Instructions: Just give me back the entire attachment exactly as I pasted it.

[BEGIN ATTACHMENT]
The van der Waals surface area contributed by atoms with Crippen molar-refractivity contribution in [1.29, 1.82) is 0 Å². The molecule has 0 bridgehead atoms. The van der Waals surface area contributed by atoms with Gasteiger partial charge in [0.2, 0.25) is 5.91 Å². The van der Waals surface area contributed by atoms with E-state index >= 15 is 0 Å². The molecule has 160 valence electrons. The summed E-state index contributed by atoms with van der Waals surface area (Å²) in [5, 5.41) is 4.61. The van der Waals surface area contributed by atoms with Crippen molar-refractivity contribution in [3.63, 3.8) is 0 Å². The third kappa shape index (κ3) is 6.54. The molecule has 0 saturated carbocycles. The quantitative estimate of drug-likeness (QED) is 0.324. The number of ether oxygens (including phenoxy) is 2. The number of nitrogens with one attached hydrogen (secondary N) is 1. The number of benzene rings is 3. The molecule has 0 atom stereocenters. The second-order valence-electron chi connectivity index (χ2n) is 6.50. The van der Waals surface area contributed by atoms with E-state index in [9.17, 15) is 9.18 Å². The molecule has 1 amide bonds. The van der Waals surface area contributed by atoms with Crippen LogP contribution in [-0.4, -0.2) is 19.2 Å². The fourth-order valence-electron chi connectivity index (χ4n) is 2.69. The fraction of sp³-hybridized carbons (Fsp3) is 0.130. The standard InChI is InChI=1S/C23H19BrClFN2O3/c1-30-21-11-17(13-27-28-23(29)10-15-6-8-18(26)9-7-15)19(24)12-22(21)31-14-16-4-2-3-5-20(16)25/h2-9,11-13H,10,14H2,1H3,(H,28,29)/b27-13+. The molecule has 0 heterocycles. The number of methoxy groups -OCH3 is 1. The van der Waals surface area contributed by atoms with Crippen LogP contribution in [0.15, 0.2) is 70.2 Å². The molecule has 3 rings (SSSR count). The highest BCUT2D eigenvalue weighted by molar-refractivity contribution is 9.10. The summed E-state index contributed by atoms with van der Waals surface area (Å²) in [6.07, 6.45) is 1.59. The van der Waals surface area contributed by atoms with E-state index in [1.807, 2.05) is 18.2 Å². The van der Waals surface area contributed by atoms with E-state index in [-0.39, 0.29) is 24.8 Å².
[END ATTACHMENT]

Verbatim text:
The van der Waals surface area contributed by atoms with Crippen molar-refractivity contribution in [1.29, 1.82) is 0 Å². The molecule has 0 bridgehead atoms. The van der Waals surface area contributed by atoms with Gasteiger partial charge in [0.2, 0.25) is 5.91 Å². The van der Waals surface area contributed by atoms with E-state index >= 15 is 0 Å². The molecule has 160 valence electrons. The summed E-state index contributed by atoms with van der Waals surface area (Å²) in [5, 5.41) is 4.61. The van der Waals surface area contributed by atoms with Crippen molar-refractivity contribution in [3.63, 3.8) is 0 Å². The third kappa shape index (κ3) is 6.54. The molecule has 0 saturated carbocycles. The quantitative estimate of drug-likeness (QED) is 0.324. The number of ether oxygens (including phenoxy) is 2. The number of nitrogens with one attached hydrogen (secondary N) is 1. The number of benzene rings is 3. The molecule has 0 atom stereocenters. The second-order valence-electron chi connectivity index (χ2n) is 6.50. The van der Waals surface area contributed by atoms with E-state index in [9.17, 15) is 9.18 Å². The molecule has 1 amide bonds. The van der Waals surface area contributed by atoms with Crippen LogP contribution in [-0.4, -0.2) is 19.2 Å². The fourth-order valence-electron chi connectivity index (χ4n) is 2.69. The fraction of sp³-hybridized carbons (Fsp3) is 0.130. The standard InChI is InChI=1S/C23H19BrClFN2O3/c1-30-21-11-17(13-27-28-23(29)10-15-6-8-18(26)9-7-15)19(24)12-22(21)31-14-16-4-2-3-5-20(16)25/h2-9,11-13H,10,14H2,1H3,(H,28,29)/b27-13+. The molecule has 0 heterocycles. The number of methoxy groups -OCH3 is 1. The van der Waals surface area contributed by atoms with Crippen LogP contribution in [0.15, 0.2) is 70.2 Å². The molecule has 3 rings (SSSR count). The highest BCUT2D eigenvalue weighted by molar-refractivity contribution is 9.10. The summed E-state index contributed by atoms with van der Waals surface area (Å²) in [6.07, 6.45) is 1.59. The van der Waals surface area contributed by atoms with E-state index in [1.807, 2.05) is 18.2 Å². The van der Waals surface area contributed by atoms with E-state index in [-0.39, 0.29) is 24.8 Å².